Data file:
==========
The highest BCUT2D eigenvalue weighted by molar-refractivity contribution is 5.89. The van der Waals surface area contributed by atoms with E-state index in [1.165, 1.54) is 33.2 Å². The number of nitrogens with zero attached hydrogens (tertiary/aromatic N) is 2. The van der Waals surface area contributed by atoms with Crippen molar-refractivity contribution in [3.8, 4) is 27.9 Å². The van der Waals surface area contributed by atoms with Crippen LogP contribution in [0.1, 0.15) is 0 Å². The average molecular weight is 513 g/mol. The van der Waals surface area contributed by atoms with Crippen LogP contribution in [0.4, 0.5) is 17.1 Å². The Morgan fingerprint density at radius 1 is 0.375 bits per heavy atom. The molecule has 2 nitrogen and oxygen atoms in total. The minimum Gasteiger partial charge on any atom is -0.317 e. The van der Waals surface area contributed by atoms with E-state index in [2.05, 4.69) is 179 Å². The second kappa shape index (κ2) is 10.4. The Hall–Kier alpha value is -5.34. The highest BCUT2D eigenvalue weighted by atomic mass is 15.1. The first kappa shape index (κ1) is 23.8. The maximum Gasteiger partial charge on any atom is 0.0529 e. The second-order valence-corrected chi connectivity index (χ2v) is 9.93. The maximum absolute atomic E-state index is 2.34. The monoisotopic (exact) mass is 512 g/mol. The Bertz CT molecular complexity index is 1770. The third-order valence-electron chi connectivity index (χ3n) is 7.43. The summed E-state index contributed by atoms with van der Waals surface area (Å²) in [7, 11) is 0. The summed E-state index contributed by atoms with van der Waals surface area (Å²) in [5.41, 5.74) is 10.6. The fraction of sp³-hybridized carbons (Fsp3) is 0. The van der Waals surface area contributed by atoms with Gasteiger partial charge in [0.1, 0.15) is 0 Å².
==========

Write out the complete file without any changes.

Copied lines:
The highest BCUT2D eigenvalue weighted by molar-refractivity contribution is 5.89. The van der Waals surface area contributed by atoms with E-state index in [1.165, 1.54) is 33.2 Å². The number of nitrogens with zero attached hydrogens (tertiary/aromatic N) is 2. The van der Waals surface area contributed by atoms with Crippen molar-refractivity contribution in [3.8, 4) is 27.9 Å². The van der Waals surface area contributed by atoms with Crippen LogP contribution in [0.1, 0.15) is 0 Å². The average molecular weight is 513 g/mol. The van der Waals surface area contributed by atoms with Crippen LogP contribution in [0.4, 0.5) is 17.1 Å². The Morgan fingerprint density at radius 1 is 0.375 bits per heavy atom. The molecule has 2 nitrogen and oxygen atoms in total. The minimum Gasteiger partial charge on any atom is -0.317 e. The van der Waals surface area contributed by atoms with E-state index in [2.05, 4.69) is 179 Å². The second kappa shape index (κ2) is 10.4. The Hall–Kier alpha value is -5.34. The highest BCUT2D eigenvalue weighted by atomic mass is 15.1. The first kappa shape index (κ1) is 23.8. The maximum Gasteiger partial charge on any atom is 0.0529 e. The second-order valence-corrected chi connectivity index (χ2v) is 9.93. The maximum absolute atomic E-state index is 2.34. The monoisotopic (exact) mass is 512 g/mol. The Bertz CT molecular complexity index is 1770. The third-order valence-electron chi connectivity index (χ3n) is 7.43. The summed E-state index contributed by atoms with van der Waals surface area (Å²) in [7, 11) is 0. The summed E-state index contributed by atoms with van der Waals surface area (Å²) in [5.41, 5.74) is 10.6. The fraction of sp³-hybridized carbons (Fsp3) is 0. The van der Waals surface area contributed by atoms with Gasteiger partial charge in [0.1, 0.15) is 0 Å².